Is speeding a major cause of car accidents?
The fact that a certain New York pedestrian crossing earned the nickname, the “Boulevard of Death,” suggests that remedial safety measures were overdue. The particular crossing in question is located in New York, in the borough of Queens. Over 185 people have been killed on that stretch of road in the past 25 years.
City engineers believe they can solve the problem with a redesign that will provide marked lanes for cars, bicyclists and pedestrians, while also offering wider buffer zones between those lanes. The redesign is part of a larger safety initiative by New York City officials. Other efforts include lowering speed limits, increasing the number of speed cameras throughout the city, stepping up ticketing and traffic enforcement, and also offering greater driver outreach and educational programs.
Granted, not every municipality in the state of New York witnesses the same degree of congestion as New York City. Yet traffic deaths should be a concern of every municipality, and cost-efficient measures like speeding cameras might be a welcome addition to any traffic safety program.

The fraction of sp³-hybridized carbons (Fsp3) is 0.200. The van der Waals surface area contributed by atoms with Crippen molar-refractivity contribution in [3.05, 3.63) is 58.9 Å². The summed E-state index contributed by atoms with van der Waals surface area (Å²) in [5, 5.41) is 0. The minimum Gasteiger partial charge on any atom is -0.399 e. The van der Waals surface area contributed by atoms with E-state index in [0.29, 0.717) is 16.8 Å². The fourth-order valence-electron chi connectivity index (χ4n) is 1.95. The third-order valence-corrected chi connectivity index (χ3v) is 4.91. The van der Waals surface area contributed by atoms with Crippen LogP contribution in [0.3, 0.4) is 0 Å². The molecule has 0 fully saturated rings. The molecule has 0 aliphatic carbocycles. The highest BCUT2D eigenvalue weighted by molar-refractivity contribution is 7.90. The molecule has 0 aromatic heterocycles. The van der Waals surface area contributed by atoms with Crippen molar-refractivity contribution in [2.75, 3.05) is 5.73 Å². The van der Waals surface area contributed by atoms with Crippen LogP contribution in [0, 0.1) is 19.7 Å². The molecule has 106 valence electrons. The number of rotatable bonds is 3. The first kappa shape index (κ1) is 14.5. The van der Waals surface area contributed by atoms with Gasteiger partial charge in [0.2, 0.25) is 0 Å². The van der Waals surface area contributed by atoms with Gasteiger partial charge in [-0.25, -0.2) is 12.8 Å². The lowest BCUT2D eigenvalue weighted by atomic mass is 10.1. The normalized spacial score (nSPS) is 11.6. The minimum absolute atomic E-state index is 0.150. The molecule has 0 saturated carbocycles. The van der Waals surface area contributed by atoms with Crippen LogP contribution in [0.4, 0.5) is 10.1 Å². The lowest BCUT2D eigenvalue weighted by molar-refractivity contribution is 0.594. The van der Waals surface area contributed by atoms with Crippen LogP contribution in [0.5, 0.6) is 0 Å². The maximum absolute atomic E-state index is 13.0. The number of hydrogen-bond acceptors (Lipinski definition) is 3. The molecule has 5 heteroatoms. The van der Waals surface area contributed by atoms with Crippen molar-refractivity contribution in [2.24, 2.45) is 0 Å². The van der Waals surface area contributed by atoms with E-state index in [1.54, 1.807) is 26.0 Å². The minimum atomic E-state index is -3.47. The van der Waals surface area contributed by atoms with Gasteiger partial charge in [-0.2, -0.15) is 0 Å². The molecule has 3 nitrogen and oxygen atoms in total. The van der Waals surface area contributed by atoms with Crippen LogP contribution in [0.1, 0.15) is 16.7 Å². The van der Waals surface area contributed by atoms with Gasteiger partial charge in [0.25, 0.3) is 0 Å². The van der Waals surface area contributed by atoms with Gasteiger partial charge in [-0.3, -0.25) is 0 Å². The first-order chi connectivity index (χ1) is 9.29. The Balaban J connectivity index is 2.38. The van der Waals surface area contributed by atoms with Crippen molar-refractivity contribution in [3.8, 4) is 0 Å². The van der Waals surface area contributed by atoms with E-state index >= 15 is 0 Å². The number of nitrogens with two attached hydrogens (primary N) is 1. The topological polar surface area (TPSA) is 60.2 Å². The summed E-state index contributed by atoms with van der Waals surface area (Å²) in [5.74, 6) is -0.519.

According to data collected in 2012 by the National Highway Traffic Safety Association, speeding was a cause in 30 percent of fatal motor vehicle crashes. Notably, only 12 percent of those crashes occurred on interstate highways. That means that the majority of fatal speeding accidents occur on local roads. That’s a figure that should be of particular concern to municipal officials.
Our law firm has helped many victims who were injured by another driver’s negligence. We have also helped the surviving loved ones of fatal motor vehicle accidents. Since the NHTSA’s data indicates that negligent driving behaviors continue to persist on highways and local roads, a crash victim should consult with an attorney in order to protect his or her rights.
Source: Reuters, “U.S. traffic deaths climb, while New York streets are safer,” Daniel Trotta, May 12, 2016